Which brings us to our next point: We prefer the look of the Uno. Its aggressively tapered sides and smooth, matte back feels more natural to hold than the One’s boxy form. The metallic plate that houses the former’s rear-facing camera and flash is also a welcome bit of variety. We’re not saying that the One is poorly designed. It’s not, plus its rounded edges make the device appear thinner than it actually is. However, its form factor is all too familiar, one that we’ve come to associate with a gazillion other smartphones.

Cherry Mobile One vs MyPhone Uno

A closer inspection of both IPS screens reveals that the Cherry Mobile One has a clear advantage in color reproduction, offering more accurate hues across the spectrum. By contrast, images on the MyPhone Uno take on a slight yellowish tone. Not a deal-breaker by any means, though we imagine it may annoy display purists. To its merit, the Uno is capable of higher brightness levels and more consistent viewing angles, particularly on the vertical axis.

Also keep in mind that the phones’ resolutions are limited to 480 x 854, resulting in text appearing fuzzy compared to high-definition displays. Don’t worry, standard-definition content looks decent on both screens. So unless you’re used to Retina displays and 1080p (or more) screens on a handset, you’ll be fine.

As for our camera-shootout observations, we found the One and the Uno’s 5- and 2-megapixel rear and selfie cameras to be satisfactory in ideal lighting conditions, though the long shutter lag across the board means you’re more likely to miss moving subjects. Getting good shots in low light is another story; neither phone is up to the task, which is expected given their price tags. Instagram users, take note.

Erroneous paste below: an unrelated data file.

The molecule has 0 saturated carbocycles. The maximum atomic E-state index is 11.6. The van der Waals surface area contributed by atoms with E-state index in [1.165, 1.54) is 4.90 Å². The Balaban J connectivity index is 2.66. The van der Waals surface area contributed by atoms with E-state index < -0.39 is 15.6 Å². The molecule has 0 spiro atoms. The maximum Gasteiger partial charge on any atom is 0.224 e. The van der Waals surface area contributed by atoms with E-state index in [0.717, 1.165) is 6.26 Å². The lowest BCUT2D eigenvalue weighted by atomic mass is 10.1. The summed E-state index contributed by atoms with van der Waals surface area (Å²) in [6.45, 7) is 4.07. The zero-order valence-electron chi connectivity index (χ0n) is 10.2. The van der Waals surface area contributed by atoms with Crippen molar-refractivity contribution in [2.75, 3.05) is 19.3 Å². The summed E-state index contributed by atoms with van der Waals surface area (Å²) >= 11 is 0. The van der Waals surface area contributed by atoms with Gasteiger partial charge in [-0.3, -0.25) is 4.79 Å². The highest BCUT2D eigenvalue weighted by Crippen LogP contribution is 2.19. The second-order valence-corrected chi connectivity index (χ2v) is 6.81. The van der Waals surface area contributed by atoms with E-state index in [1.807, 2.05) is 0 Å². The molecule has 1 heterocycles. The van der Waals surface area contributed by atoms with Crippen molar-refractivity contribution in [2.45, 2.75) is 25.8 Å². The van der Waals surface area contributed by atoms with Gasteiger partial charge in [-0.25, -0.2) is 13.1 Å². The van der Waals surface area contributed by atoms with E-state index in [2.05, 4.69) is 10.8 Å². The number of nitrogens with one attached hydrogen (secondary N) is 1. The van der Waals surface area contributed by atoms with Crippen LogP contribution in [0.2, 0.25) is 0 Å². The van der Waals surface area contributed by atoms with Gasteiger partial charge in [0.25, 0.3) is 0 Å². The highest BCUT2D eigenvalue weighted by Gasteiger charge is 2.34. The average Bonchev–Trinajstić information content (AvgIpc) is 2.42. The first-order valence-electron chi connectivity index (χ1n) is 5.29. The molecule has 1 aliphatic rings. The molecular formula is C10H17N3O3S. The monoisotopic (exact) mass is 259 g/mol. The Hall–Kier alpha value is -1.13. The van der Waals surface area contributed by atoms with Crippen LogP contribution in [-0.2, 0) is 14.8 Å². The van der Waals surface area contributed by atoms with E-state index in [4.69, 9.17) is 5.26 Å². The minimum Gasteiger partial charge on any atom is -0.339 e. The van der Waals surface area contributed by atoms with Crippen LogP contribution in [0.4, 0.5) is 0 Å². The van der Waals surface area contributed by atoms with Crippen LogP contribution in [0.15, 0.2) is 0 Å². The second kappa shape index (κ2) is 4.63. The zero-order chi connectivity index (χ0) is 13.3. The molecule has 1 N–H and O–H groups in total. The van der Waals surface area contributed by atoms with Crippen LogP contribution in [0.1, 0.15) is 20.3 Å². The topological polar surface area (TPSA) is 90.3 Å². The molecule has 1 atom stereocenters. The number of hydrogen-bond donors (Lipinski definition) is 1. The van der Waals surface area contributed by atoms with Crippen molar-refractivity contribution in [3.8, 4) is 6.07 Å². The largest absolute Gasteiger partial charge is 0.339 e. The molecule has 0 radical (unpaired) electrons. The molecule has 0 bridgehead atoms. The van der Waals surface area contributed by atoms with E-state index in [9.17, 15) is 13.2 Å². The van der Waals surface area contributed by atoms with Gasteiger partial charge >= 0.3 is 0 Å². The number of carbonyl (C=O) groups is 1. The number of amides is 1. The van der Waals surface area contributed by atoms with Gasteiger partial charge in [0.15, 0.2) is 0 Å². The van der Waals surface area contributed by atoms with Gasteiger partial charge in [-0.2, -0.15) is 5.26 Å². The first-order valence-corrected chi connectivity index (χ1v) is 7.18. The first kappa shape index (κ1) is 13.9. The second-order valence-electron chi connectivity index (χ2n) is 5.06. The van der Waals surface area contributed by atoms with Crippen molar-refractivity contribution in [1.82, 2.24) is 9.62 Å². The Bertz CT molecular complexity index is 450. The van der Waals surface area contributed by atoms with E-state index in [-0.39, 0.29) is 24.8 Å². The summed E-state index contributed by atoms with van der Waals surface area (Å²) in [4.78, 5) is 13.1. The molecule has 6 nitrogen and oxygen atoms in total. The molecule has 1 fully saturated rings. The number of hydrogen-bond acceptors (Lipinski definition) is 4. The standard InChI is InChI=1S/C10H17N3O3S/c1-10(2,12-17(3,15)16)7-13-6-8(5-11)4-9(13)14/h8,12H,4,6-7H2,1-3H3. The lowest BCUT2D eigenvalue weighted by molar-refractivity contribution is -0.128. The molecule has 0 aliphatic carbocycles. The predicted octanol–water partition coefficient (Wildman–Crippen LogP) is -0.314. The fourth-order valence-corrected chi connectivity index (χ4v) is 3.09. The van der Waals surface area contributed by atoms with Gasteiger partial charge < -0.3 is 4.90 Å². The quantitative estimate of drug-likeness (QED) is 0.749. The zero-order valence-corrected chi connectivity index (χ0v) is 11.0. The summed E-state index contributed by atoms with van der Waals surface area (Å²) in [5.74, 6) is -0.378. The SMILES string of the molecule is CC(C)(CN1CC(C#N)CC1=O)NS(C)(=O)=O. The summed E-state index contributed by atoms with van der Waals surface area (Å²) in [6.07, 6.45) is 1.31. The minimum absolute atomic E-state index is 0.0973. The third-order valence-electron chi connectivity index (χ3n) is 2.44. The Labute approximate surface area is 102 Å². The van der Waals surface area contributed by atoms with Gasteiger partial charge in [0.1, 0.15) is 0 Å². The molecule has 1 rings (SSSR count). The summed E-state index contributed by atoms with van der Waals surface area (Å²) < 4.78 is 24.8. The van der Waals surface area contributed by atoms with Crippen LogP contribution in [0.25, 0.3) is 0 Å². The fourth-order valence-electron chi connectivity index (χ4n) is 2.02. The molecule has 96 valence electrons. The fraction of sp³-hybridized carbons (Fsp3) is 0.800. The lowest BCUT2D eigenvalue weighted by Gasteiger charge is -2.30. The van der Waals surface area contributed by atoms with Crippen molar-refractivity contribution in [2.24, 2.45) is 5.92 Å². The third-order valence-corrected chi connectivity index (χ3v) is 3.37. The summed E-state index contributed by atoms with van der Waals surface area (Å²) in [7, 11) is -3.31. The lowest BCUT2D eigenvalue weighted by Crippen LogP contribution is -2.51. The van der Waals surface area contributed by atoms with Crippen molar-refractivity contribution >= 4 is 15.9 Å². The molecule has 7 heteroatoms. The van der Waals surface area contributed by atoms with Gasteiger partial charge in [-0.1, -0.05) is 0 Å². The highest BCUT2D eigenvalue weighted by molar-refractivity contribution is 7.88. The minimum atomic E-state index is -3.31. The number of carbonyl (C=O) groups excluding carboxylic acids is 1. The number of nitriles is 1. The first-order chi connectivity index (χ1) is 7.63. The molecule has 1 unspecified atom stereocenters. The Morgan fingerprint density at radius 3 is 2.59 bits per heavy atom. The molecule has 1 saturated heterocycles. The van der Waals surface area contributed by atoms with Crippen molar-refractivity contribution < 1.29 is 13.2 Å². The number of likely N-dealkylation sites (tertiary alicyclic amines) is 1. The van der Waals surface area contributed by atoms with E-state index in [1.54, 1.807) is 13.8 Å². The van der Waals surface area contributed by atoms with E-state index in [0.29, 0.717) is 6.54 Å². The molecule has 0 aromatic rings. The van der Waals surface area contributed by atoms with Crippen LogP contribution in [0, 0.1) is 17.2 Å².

Photos taken with the Cherry Mobile One and the MyPhone Uno. Click on and expand each picture for the high-res version

Finally, let’s talk about performance, where things get really good. But first, let’s go over the specs of the two handsets quickly. As mentioned earlier, the Cherry Mobile One and the MyPhone Uno look nothing alike, but they are essentially identical inside — with a few minor differences. Both devices run hot-off-the-press Android Lollipop 5.1 on a 1.3GHz quad-core processor with 1GB of RAM and either 4GB (Uno) or 8GB (One) of expandable storage. Dual SIM slots, as well as the usual assortment of wireless technologies, including WiFi, Bluetooth, and GPS, are also on board. Curiously enough, only one SIM slot of the One supports 3G; both SIM slots of the Uno are capable of 3G data speeds.